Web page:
BP nets $1.1bn with first Gulf of Mexico settlement

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The Independent Online

BP secured a significant victory yesterday when one of its partners in the Macondo oil well at the centre of the Gulf of Mexico spill agreed to pay $1.1bn (£678m) to settle legal claims between the two companies, putting pressure on the British oil giant's other partners to make similar moves.

The settlement with Mitsui Oil Exploration (Moex) Offshore, a subsidiary of the Japanese company Mitsui, which owned 10 per cent of the damaged well, will go towards the clean-up bill. "BP will immediately apply the payment to the $20bn trust it established to meet individual, business and government claims, as well as the cost of the natural resource damages," BP said, adding that the deal did not constitute an admission of liability on the part of any party.

In all, BP has set aside $41bn to cover the cost of the disaster, including potential fines under US laws and other costs.

The chief executive, Bob Dudley, used the occasion to pile pressure on other firms linked to the spill, saying: "We call on the other parties involved in the Macondo well to follow the lead of the Moex and Mitsui parties."

The first anniversary of the spill last month was marked by a flurry of lawsuits as companies rushed to meet a statuary deadline for claims. BP filed suits against Halliburton, which cemented the well, Cameron, which manufactured the blowout preventer safety device that it said had failed to secure the well, and Transocean, the owner and operator of the Deepwater Horizon rig. The oil giant, which itself was the subject of a number of suits, also sued Anadarko Petroleum, which owned 25 per cent of the well.

Given BP's provision of $41bn, Moex, as 10 per cent owner of the well, is effectively paying less than a third of its potential liability, prompting some analysts to speculate that Anadarko may also end up paying less.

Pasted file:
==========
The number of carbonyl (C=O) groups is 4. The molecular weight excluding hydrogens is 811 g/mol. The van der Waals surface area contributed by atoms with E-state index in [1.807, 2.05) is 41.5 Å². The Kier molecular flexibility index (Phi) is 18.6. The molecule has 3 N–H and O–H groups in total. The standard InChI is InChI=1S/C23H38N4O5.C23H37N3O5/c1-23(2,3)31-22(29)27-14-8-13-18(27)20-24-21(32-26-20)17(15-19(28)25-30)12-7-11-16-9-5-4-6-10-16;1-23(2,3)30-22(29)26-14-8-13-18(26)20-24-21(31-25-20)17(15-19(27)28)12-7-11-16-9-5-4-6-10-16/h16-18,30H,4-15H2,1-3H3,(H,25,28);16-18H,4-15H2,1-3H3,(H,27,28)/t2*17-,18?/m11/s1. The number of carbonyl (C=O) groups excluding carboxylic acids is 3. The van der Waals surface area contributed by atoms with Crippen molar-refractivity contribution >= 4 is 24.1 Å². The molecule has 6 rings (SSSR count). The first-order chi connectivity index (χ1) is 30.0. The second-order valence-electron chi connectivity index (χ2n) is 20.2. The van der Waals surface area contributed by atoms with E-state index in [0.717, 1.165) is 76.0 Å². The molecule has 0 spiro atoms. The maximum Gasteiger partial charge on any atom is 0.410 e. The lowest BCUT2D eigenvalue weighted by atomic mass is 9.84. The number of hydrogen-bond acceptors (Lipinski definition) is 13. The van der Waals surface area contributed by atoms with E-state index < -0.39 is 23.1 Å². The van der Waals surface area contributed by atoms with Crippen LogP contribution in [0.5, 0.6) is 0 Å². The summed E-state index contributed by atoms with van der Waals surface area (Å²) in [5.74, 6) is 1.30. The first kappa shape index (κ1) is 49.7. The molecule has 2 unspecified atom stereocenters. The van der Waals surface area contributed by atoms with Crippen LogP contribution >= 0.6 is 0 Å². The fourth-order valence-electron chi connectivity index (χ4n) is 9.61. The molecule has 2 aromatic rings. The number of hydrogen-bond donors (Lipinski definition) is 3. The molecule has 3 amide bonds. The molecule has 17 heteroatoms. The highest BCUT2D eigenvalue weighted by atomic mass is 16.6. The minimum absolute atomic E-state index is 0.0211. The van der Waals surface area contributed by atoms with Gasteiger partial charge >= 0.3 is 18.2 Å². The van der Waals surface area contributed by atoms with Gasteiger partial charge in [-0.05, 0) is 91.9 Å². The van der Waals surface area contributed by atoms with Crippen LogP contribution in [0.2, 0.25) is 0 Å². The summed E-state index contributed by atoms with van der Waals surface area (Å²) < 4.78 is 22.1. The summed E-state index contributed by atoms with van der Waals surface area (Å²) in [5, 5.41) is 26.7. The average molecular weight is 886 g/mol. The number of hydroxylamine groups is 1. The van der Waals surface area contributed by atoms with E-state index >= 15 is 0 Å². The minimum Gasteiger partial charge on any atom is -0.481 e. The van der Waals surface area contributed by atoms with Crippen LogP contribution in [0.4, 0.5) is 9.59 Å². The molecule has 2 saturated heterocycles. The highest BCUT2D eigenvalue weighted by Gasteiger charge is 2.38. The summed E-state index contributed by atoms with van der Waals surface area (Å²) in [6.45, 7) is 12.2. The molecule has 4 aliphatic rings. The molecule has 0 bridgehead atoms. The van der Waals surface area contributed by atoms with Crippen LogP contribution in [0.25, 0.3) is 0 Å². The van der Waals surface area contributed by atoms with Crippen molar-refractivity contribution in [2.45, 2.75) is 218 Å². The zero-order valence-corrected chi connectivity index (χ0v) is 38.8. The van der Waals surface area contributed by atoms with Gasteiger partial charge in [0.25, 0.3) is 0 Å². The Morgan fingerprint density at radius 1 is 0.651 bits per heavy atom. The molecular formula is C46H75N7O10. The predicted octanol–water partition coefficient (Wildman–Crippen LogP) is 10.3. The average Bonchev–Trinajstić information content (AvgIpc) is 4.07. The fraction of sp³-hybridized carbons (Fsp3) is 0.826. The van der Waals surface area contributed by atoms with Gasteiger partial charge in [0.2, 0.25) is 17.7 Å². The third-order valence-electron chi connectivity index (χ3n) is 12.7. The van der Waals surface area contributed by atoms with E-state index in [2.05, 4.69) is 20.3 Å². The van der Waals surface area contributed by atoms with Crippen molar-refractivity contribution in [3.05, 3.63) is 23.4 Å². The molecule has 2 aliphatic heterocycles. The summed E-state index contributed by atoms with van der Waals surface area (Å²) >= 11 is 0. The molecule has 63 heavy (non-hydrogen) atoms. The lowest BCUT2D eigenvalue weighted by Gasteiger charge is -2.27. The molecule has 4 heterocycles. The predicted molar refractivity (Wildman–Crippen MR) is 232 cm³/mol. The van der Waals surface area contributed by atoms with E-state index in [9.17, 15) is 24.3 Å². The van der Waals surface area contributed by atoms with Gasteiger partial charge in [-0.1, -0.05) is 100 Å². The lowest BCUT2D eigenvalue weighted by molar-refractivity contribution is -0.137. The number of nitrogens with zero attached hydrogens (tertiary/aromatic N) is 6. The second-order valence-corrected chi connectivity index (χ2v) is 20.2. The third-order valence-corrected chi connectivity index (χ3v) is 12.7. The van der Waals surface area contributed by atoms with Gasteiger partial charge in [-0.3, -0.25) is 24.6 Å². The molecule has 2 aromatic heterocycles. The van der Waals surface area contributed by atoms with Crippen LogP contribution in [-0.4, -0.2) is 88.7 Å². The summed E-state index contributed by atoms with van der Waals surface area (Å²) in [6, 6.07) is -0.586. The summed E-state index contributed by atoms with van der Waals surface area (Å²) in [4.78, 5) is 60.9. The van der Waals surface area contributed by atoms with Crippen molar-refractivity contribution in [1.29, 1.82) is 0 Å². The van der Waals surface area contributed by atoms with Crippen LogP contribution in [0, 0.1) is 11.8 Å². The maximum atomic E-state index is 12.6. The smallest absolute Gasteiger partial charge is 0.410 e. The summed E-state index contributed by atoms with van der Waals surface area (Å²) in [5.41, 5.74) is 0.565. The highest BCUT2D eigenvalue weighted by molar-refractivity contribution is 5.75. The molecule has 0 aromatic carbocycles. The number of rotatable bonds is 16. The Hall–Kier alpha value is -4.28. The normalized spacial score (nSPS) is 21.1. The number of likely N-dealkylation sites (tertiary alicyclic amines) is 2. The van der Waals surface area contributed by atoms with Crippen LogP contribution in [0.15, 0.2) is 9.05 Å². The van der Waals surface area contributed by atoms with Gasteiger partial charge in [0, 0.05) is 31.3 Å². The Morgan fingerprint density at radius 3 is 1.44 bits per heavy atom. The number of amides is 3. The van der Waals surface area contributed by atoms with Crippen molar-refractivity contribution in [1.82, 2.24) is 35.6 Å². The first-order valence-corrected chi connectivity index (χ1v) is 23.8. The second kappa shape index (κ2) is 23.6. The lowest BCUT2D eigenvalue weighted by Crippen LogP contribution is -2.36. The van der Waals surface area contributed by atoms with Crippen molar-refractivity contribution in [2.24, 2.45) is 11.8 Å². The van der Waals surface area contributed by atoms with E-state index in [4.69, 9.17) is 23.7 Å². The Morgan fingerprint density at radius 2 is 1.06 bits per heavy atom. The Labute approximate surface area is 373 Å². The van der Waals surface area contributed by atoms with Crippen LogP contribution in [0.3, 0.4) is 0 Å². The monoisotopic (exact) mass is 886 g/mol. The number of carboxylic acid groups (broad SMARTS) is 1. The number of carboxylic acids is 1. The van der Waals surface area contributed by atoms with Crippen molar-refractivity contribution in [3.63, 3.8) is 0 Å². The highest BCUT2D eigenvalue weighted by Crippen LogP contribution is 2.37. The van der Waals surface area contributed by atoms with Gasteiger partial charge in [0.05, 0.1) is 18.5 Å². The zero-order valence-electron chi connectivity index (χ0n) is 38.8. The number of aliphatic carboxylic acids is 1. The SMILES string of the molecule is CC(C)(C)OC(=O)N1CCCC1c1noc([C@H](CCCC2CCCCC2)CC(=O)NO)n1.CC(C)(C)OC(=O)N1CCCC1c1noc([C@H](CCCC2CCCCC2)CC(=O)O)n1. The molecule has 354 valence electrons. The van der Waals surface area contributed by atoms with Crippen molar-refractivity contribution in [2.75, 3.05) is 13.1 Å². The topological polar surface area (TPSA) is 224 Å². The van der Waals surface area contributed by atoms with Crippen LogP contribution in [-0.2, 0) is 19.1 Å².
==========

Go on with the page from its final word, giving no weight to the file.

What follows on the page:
But sources close to BP warned against making that assumption, indicating that the oil giant was likely to press for a fuller settlement.

Anadarko's chief executive, Jim Hackett, has indicated a willingness to settle. He said earlier this month: "We feel very strongly about our position but we are prepared to come to the table under the right circumstances."

Analysts said the fact that the Moex settlement excluded civil and criminal penalties, including fines under the US Clean Water Act, was significant.

"The agreement suggests that BP is now getting closer to settling the entire legal process and all eyes will now be on Anadarko," explained Ian Reid, an analyst at Jefferies.

He added: "If this settlement is swiftly followed by an agreement with Anadarko, BP should be able to begin to put the whole Macondo saga behind it, especially if it is followed by an agreement with the US Department of Justice.

"This should free up the company to fully re-enter the Gulf of Mexico, where about 40 per cent of its global growth prospects lie."